John H. Steinway, 62, has known Van Cliburn since Cliburn was a kid - they occasionally "noodle" on the piano together. Rudolf Serkin - "Uncle Rudy" - is a great friend of the family. Rachmaninov used to come over to the brownstone in Manhattan for dinner - "We love to come, but please, no other guests," he would request. The young Steinway dated Rachmaninov's grand-daughter, Sophie Volkonsky. A fatherly I. J. Paderewski, after a concert and dinner, reminded the 8-year-old Steinway to keep up his piano practice. "Are you taking your lessons? Are you studying your scales?" he would ask.
Some 129 years ago, Steinway's great-grandfather, a German cabinetmaker, immigrated to New York. He had made one piano. ("It was a beautiful piece of furniture, but a terrible musical instrument," Steinway said.)
But he learned fast.Three years after working in other New York piano shops, the cabinetmaker set up his own shop with his three sons, and began making piano history, turning out what have become some of the world's most celebrated pianos, played by some of the world's most celebrated pianists.
"Slava Rostropovich has two in his home, I think," said Steinway. "Of course, Vladimir Horowitz plays them - he owns two. Van [Cliburn] has three or four."
John H. Steinway owns one. "I'm happy to say the demand for them is up, up, up. There's a great interest in the performing arts. Look at the Kennedy Center, look at the interest in music education. It warms the cockles of a pianomaker's heart."
Steinway lives "comfortably" in Manhattan, and looks the part of a man whose product has a high reputation.
And he clearly enjoys the role. He appeared in tuxedo, looking totally well-suited to it, at the formal opening of Art, Inc., an exhibit of art from American corporations currently on display at the Corcoran Gallery. Steinway and Sons, Inc., is among the corporations that lent art.
He bowed with Old-World elegance when greeting someone, speaking about pianos in his velvety smooth voice the way art connoisseurs might speak of Renoirs.
"It's the sound, the action, the touch under the finger, the control of the key," he said. "This is where we have been trendsetters."
Steinway has been an innovator, he said. It was his Great Uncle Theodore, who died in 1889, who strung the bass strings of the piano over the center section. "Every grand in the world is like that," he said.
"We don't bring out new models every year like the automobile boys," Steinway said, "but we try to refine the piano, make it more durable, tougher."
Despite concert-going at an early age, three years as an apprentice in the company's Long Island City factory, and 20-odd years of piano "badly." He shies away from talking about his own piano playing, preferring to talk about the actual pianos.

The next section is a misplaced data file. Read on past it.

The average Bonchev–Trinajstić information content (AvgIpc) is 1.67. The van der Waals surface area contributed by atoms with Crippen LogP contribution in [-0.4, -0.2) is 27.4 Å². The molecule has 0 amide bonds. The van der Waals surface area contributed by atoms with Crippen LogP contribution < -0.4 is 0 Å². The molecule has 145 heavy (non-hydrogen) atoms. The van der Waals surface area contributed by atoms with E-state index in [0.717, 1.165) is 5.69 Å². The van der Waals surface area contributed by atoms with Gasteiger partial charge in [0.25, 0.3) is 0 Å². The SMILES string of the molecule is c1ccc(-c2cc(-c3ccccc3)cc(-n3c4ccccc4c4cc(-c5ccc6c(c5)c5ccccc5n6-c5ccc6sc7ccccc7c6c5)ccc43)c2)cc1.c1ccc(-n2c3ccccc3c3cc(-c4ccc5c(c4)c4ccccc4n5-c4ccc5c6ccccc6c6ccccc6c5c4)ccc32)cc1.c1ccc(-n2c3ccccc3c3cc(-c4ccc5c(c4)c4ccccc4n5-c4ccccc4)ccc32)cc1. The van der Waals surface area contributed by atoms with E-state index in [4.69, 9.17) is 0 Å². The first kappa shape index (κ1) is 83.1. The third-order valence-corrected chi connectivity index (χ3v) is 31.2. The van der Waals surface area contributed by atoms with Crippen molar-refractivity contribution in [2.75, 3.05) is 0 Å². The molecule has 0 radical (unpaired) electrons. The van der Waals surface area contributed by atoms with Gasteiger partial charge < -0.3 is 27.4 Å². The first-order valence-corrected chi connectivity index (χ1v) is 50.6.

"I've tried for years to describe what tone is" Steinway said. "How do you describe that character of sound? There are many words you can use - 'full-bodied,' 'mellow,' but how do you describe that character of a Steinway?"
Whatever it is, he would know it anywhere. "I could get fooled," he said, "but I think I can spot a Steinway a mile away."
In fact, his ear was so fine-tuned after his years of apprenticeship in the business that when he was drafted into the Air Force in World War II, he could identify planes by sound. "I would be sitting in an officers' club and could tell the difference between a British and American engine in an airplane flying over. I'd hear something and say, "Oh, that's a Wellington bomber,' or 'Oh, that's a DC-3.' I guess I have developed a sense of hearing."
Good ears are two important prerequisites for Steinway piano apprentices. "We would rather not have a trained musician," Steinway said. "A trained musician wants to put too much of his own taste into it. We'd rather have a bright, intelligent guy with good hearing who absorbs from his teacher what a good standard Steinway piano should sound like."
There are some gradations in sound of the Steinways, and pianists look for them, said Steinway. "If a pianist is playing a concerto and he's up against 110 people in the orchestra, he will want a piano with guts, brilliance to cut through that."
It takes about seven or eight years to train an apprentice to make and place the hammer that strikes the strings of the piano and then adjust it for sound quality. This process is known as voicing the piano.It takes about one year to make a piano.
Since 1853, Steinway and Sons has made 456,000 pianos, all serialized. "We have number books going back to 1853," said Steinway. "We know where they were bought and who bought them."
The price of a new Steinway today ranges from $6,000 to $20,000. More is added for those with the fancy carving-like the gold eagle legs on one grand piano in the White House.
"To a professional pianist, a piano is black and plain," said Steinway. "Sometimes they come into the showroom and see these things veneered and carved and say, 'What's that?' We say, 'Oh, we make those for people with fancy homes.' But that's fine with us. We're aware people buy them as furniture too. We're just happy they like pianos." CAPTION: Picture, John H. Steinway, by Margaret Thomas - The Washington Post